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Golden Salamander (film)

From Wikipedia, the free encyclopedia

Golden Salamander
Golden Salamander FilmPoster.jpeg
Directed byRonald Neame
Produced byAlexander Galperson
Written byRonald Neame
Victor Canning
Lesley Storm
Based onThe Golden Salamander
by Victor Canning
StarringTrevor Howard
Anouk Aimée
Herbert Lom
Jacques Sernas
Music byWilliam Alwyn
CinematographyOswald Morris
Edited byJack Harris
Pinewood Films
Distributed byGeneral Film Distributors
Eagle-Lion (US)
Release date
1 February 1950 (London)
Running time
87 minutes
CountryUnited Kingdom

Golden Salamander is a 1950 British adventure film directed by Ronald Neame and starring Trevor Howard, Anouk Aimée and Herbert Lom. It won an award at the 1950 Locarno International Film Festival.[1] It is based on Victor Canning's 1949 novel The Golden Salamander. about a British archaeologist in North Africa who runs afoul of a crime syndicate.

It was shot at Pinewood Studios, with sets designed by the art director John Bryan. Extensive location shooting took place in Tunisia, including the ruins of Carthage. The score was composed by William Alwyn who incorporated Arabic themes into his work.[2] It was given an American release by Eagle-Lion the following year.


Sent by the British Museum to take charge of the shipping to London of important artefacts, David Redfern's route along an isolated Tunisian road is blocked by a landslide. During a heavy rain he makes his way to the town, but not before witnessing a gun-running operation. At the café in the town he meets Anna, a young Frenchwoman who with her brother Max had moved to North Africa during the wartime German occupation of France. Realising that Max is mixed up in the gun-running, Redfern decides to remain silent about what he has witnessed and concentrate instead on his job of removing the artefacts as quickly as he can.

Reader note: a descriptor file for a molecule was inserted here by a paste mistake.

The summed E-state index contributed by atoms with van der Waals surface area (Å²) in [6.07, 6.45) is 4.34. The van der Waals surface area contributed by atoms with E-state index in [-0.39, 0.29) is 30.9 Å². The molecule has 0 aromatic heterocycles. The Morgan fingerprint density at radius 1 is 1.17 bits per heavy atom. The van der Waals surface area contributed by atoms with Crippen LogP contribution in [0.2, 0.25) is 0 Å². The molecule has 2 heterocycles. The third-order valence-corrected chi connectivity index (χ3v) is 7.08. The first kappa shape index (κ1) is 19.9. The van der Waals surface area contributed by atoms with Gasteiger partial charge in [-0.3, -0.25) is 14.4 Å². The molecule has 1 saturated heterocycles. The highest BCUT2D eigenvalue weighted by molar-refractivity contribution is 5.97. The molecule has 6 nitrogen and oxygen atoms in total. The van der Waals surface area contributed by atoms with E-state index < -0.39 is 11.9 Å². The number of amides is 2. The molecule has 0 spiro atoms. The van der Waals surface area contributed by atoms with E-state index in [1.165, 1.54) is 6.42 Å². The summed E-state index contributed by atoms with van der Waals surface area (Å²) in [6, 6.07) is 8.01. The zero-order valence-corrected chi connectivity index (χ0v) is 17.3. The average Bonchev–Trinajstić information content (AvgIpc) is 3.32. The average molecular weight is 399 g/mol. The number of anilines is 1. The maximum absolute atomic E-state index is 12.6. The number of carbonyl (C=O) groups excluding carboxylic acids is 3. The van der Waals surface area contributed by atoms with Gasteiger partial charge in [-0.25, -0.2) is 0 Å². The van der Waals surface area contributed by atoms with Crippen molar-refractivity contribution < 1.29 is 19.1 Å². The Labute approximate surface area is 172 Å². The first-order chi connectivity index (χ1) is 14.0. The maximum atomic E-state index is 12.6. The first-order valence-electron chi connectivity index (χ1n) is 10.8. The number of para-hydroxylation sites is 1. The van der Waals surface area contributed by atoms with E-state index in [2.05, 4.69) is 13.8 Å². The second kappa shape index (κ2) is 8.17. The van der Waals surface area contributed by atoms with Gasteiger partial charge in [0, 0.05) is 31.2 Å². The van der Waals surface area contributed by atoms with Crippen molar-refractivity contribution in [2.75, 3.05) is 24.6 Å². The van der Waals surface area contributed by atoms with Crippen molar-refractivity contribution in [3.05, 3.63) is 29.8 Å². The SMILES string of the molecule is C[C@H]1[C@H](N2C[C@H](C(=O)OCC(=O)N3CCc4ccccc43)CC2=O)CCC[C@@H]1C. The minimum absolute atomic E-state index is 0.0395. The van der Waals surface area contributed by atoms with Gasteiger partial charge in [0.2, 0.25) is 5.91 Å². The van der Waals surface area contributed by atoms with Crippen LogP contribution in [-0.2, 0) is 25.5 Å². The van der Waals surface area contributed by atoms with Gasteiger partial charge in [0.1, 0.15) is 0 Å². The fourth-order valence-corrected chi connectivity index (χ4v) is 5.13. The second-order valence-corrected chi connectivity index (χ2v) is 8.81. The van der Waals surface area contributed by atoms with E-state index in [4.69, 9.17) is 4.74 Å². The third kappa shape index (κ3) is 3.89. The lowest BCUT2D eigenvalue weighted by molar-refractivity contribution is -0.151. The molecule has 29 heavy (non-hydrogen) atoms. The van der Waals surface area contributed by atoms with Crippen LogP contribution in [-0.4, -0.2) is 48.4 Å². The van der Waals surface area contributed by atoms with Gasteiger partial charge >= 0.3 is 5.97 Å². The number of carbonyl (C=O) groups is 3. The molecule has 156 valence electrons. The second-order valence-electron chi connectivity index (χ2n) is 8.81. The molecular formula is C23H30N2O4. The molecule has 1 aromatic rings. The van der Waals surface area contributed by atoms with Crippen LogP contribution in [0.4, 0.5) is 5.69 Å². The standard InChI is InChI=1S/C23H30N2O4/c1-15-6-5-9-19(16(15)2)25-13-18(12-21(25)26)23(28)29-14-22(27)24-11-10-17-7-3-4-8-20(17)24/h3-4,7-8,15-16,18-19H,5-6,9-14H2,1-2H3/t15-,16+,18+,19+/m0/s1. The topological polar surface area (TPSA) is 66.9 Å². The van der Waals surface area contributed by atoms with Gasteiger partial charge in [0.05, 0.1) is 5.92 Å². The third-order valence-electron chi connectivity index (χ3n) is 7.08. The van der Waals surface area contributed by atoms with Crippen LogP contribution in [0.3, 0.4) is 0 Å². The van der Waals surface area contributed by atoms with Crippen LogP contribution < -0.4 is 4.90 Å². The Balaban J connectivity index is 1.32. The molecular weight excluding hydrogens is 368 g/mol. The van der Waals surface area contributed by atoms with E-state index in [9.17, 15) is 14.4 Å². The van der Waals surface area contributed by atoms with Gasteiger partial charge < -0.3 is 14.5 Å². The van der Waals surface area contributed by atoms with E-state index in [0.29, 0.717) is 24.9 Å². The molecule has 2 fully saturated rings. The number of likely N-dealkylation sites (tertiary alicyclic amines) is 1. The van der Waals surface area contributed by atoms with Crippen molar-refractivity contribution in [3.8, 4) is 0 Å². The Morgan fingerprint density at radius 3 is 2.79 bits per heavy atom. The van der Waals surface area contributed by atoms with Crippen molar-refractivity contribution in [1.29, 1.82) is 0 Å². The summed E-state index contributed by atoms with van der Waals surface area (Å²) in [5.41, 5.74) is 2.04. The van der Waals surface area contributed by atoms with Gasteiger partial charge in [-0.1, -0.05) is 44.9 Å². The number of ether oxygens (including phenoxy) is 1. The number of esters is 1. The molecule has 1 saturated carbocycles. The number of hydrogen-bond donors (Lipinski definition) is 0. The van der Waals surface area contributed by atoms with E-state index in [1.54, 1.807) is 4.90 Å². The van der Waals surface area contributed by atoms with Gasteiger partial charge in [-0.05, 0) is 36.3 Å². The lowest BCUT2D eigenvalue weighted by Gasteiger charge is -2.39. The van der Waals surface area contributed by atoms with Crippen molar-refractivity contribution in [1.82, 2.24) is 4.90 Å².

As he spends time in Anna's company, Redfern falls in love with her and decides to help Max escape from the criminal existence in which he has become trapped and send him to Paris where as a talented painter he can make a fresh start. However Max is killed by his associate on the way to Tunis. Realising that Redfern knows too much about their operations, the head of the criminal outfit Serafis and his henchman Rankl plan to kill him and make it look like an accident.

However, with the help of a friend, Redfern is able to escape. Tracked by his enemies during the town's annual boar hunt, he manages to demonstrate to the authorities that the gang have murdered Max.




  • Ian Johnson. William Alwyn: The Art of Film Music. Boydell Press, 2005.

External links

This page was last edited on 29 April 2021, at 02:22
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